Your healthcare team will recommend the best treatment option(s) for you based on your vascular anatomy, aneurysm size and location and several other factors.
In general, recovery takes longer for ruptured aneurysms than for unruptured aneurysms.
During this surgery, a neurosurgeon cuts a small opening in your skull to access the aneurysm. Using a tiny microscope and instruments, the neurosurgeon attaches a small metal clip at the base of the aneurysm to pinch it off. This blocks blood from flowing into the aneurysm. The surgery can stop a brain bleed or keep an intact aneurysm from enlarging or breaking open.
Recovery time is different for ruptured (several weeks to months) and unruptured (usually two to four weeks) aneurysms. Aneurysms that are completely clipped usually don’t bleed again (recur).
For this procedure, a neurosurgeon or an interventional neuroradiologist inserts a catheter (a flexible tube) into a blood vessel, usually in your groin or wrist, and threads it to your brain. Through the catheter, the provider places a tiny coil of soft wire into the aneurysm.
Once the provider releases the coil into the aneurysm, it changes the blood flow pattern within the aneurysm, resulting in a clot. This clot prevents blood from entering the aneurysm, providing a seal in a similar way as a clip.
For this procedure, a neurosurgeon or an interventional neuroradiologist inserts a catheter into a blood vessel in your groin or wrist and threads it to your brain. Through the catheter, the provider places a mesh tube in the part of the blood vessel that contains the aneurysm. The mesh encourages or diverts your blood flow away from instead of into the aneurysm.
For this procedure, a neurosurgeon or an interventional neuroradiologist inserts a catheter into a blood vessel in your groin or wrist and threads it to your brain. Through the catheter, the provider places a metal mesh-like cube or sphere into the aneurysm. This works similar to a coil, as it provides a seal-like effect on the aneurysm, not allowing blood into it anymore to prevent it from enlarging or rupturing.
If you have a ruptured aneurysm, your healthcare team will use additional treatments to manage your symptoms and try to prevent complications. These treatments may include:
People who have a ruptured aneurysm often need physical, speech and occupational therapy to regain function and learn new ways to function with any permanent disability.
If you have a small unruptured brain aneurysm that isn’t causing symptoms and you don’t have other relevant risk factors, your healthcare provider may recommend not treating it.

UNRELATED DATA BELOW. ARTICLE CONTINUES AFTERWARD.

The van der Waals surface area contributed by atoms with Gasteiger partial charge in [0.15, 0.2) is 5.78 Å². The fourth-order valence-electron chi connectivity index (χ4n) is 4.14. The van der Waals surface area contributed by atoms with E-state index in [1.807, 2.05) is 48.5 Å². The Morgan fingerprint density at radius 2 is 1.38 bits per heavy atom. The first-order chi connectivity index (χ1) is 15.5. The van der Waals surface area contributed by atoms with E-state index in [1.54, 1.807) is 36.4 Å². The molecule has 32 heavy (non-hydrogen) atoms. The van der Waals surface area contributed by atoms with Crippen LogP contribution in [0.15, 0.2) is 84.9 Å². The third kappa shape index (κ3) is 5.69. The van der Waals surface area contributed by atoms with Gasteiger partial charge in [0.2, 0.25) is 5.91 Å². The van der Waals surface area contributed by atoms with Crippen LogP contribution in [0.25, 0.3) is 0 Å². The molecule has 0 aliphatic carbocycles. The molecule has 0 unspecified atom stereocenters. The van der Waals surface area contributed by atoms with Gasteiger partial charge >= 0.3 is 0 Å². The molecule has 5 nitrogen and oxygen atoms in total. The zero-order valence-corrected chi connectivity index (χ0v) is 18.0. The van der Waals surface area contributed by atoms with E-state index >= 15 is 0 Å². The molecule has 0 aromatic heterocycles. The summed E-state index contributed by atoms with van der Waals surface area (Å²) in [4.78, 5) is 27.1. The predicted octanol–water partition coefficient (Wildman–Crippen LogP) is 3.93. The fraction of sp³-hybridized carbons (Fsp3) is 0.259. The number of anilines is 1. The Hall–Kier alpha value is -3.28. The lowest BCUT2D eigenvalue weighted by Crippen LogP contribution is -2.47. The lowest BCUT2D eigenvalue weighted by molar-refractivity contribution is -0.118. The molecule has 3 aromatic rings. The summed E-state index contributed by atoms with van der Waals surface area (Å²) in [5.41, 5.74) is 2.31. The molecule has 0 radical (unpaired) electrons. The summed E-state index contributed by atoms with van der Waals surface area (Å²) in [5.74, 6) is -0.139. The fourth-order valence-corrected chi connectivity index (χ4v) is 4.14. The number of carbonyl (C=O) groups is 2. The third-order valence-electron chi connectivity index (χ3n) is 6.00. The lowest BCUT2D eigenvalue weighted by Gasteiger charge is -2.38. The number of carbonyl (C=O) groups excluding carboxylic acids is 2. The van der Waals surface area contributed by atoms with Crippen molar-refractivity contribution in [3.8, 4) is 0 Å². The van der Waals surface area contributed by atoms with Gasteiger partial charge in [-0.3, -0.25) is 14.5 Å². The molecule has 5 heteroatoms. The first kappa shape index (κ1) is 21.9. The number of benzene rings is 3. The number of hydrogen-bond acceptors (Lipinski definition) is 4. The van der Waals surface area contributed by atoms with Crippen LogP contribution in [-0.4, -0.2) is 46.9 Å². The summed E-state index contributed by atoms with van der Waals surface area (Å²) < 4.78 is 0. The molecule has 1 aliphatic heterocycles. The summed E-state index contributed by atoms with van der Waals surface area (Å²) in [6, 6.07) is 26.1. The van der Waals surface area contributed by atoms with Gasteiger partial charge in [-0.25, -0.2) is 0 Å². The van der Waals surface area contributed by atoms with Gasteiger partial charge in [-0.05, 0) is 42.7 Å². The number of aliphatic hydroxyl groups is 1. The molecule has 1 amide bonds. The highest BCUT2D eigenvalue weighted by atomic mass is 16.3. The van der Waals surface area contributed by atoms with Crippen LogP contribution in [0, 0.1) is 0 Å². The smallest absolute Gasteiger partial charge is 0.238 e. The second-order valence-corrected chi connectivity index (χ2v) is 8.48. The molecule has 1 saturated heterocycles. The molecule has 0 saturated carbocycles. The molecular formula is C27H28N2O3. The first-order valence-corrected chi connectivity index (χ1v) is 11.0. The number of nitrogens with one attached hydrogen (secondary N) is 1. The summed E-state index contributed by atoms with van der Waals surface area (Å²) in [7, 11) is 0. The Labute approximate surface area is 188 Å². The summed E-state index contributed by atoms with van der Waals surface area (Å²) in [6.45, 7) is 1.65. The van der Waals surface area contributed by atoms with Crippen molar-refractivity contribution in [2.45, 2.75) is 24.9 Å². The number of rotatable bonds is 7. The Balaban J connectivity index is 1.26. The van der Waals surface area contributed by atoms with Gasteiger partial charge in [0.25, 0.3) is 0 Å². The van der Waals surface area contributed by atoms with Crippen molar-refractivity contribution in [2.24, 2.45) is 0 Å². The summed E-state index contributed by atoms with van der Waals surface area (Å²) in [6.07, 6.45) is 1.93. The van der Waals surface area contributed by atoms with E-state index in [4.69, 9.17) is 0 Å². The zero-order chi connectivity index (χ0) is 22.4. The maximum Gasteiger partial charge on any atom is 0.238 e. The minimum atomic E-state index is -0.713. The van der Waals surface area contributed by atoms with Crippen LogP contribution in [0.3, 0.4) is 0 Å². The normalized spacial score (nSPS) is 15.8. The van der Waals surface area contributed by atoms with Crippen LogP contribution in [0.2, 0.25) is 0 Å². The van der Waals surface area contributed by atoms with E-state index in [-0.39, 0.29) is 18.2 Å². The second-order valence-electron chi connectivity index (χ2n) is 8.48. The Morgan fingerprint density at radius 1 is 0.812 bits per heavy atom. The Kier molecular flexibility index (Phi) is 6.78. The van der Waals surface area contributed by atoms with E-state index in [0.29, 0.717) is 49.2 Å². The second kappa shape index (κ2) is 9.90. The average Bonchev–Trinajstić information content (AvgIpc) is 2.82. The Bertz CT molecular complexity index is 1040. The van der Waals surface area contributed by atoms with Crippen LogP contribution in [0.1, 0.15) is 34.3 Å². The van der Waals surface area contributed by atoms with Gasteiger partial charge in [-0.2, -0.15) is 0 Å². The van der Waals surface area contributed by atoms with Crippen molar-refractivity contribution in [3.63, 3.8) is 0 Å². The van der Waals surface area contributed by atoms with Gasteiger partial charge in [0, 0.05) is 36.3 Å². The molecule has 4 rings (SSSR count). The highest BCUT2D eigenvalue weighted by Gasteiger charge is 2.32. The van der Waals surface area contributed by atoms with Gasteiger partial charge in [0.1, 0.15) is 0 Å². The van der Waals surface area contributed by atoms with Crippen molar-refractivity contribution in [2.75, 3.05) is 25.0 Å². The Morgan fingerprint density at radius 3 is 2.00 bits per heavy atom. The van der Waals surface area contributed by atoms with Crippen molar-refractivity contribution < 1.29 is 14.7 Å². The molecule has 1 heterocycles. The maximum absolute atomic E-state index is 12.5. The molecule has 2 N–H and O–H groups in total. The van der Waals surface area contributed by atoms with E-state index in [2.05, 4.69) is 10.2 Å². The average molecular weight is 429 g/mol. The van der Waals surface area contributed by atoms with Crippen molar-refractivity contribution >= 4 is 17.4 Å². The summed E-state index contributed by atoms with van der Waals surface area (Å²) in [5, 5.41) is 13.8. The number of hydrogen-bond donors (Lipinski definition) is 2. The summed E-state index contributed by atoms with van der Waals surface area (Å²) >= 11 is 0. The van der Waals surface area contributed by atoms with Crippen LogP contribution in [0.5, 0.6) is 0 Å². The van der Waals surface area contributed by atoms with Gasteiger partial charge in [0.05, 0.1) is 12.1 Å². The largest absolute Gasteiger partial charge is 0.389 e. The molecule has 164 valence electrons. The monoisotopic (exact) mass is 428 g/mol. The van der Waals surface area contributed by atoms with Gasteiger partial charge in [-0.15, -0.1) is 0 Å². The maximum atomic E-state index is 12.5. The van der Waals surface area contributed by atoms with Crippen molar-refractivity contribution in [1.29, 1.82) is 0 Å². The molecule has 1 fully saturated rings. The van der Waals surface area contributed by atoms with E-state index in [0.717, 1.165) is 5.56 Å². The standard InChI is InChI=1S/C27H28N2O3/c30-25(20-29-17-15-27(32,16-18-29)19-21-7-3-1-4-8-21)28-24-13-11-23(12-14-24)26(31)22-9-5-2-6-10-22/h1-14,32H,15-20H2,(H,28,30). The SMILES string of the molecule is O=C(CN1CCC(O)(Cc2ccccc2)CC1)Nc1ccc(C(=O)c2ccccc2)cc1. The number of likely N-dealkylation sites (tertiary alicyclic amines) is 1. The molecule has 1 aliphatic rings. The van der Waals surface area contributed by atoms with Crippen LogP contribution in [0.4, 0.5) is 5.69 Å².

Instead, your provider will order regular imaging tests to monitor it for any changes or growth over time. They’ll also recommend you quit smoking (if you smoke) and make sure your blood pressure is well managed.
You’ll need to get help right away if you develop symptoms or if the aneurysm changes on follow-up imaging.
If you have symptoms, positive risk factors and/or the aneurysm is large, you and your healthcare provider will discuss the benefits, risks and alternatives of surgical and/or endovascular treatment. The decision depends on several factors, including but not limited to your:
You can’t prevent or change certain brain aneurysm risk factors, like your age or genetic conditions. But you can lower your risk of developing a brain aneurysm by:
The prognosis (outlook) for a ruptured brain aneurysm depends on several factors, including:
About 25% of people who experience a brain aneurysm rupture die within 24 hours. Around 50% of people die within three months of the rupture due to complications.
Of those who survive, about 66% experience permanent brain damage. Some people recover with little or no disability.
Many people who have a small unruptured brain aneurysm never develop symptoms and it doesn’t affect their health.
However, the mortality rate of ruptured brain aneurysms is very high.
If you have an unruptured brain aneurysm, you’ll need to see your healthcare provider regularly to monitor the size of the aneurysm and to manage any contributing risk factors, like high blood pressure.
If you’ve had a ruptured brain aneurysm, you’ll need to see your healthcare team regularly to monitor any complications and to make sure you don’t develop another aneurysm.
A note from Cleveland Clinic
A sudden, severe headache with or without stroke symptoms could be a sign of a brain aneurysm. Call 911 or go to an emergency room if you’re having these symptoms. The sooner you can get medical attention, the greater your chance of survival. If you have an unruptured brain aneurysm, talk with your healthcare provider about the risks and benefits of different treatment and management options. They’re available to help you.
Last reviewed by a Cleveland Clinic medical professional on 02/10/2023.